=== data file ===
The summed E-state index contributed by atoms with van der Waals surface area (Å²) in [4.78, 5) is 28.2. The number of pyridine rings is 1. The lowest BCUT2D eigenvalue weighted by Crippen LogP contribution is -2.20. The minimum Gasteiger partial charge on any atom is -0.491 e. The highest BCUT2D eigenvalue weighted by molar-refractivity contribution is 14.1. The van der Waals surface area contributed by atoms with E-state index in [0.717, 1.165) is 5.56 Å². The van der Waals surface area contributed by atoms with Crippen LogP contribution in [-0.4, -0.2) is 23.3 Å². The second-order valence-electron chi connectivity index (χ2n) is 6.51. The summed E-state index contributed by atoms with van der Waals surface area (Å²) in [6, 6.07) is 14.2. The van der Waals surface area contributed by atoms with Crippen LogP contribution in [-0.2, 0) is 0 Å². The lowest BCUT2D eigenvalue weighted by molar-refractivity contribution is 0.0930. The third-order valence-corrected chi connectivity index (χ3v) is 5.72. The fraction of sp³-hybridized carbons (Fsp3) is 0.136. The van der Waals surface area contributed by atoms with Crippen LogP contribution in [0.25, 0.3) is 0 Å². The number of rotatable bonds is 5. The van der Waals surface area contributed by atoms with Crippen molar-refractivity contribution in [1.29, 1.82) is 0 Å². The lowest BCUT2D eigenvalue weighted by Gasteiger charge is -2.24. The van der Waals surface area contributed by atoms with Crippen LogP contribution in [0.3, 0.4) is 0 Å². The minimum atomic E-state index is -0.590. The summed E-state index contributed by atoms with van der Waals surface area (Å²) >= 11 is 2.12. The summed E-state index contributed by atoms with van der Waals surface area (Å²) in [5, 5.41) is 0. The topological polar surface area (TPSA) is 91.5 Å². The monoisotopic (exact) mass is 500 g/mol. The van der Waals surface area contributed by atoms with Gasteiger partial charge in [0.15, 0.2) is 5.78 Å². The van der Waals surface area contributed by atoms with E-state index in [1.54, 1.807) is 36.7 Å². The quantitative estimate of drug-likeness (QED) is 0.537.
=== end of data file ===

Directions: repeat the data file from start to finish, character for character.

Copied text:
The summed E-state index contributed by atoms with van der Waals surface area (Å²) in [4.78, 5) is 28.2. The number of pyridine rings is 1. The lowest BCUT2D eigenvalue weighted by Crippen LogP contribution is -2.20. The minimum Gasteiger partial charge on any atom is -0.491 e. The highest BCUT2D eigenvalue weighted by molar-refractivity contribution is 14.1. The van der Waals surface area contributed by atoms with E-state index in [0.717, 1.165) is 5.56 Å². The van der Waals surface area contributed by atoms with Crippen LogP contribution in [-0.4, -0.2) is 23.3 Å². The second-order valence-electron chi connectivity index (χ2n) is 6.51. The summed E-state index contributed by atoms with van der Waals surface area (Å²) in [6, 6.07) is 14.2. The van der Waals surface area contributed by atoms with Crippen LogP contribution in [-0.2, 0) is 0 Å². The lowest BCUT2D eigenvalue weighted by molar-refractivity contribution is 0.0930. The third-order valence-corrected chi connectivity index (χ3v) is 5.72. The fraction of sp³-hybridized carbons (Fsp3) is 0.136. The van der Waals surface area contributed by atoms with Crippen LogP contribution in [0.25, 0.3) is 0 Å². The number of rotatable bonds is 5. The van der Waals surface area contributed by atoms with Crippen molar-refractivity contribution in [1.29, 1.82) is 0 Å². The lowest BCUT2D eigenvalue weighted by Gasteiger charge is -2.24. The van der Waals surface area contributed by atoms with Crippen LogP contribution in [0.3, 0.4) is 0 Å². The minimum atomic E-state index is -0.590. The summed E-state index contributed by atoms with van der Waals surface area (Å²) >= 11 is 2.12. The summed E-state index contributed by atoms with van der Waals surface area (Å²) in [5, 5.41) is 0. The topological polar surface area (TPSA) is 91.5 Å². The monoisotopic (exact) mass is 500 g/mol. The van der Waals surface area contributed by atoms with Gasteiger partial charge in [0.15, 0.2) is 5.78 Å². The van der Waals surface area contributed by atoms with E-state index in [1.54, 1.807) is 36.7 Å². The quantitative estimate of drug-likeness (QED) is 0.537.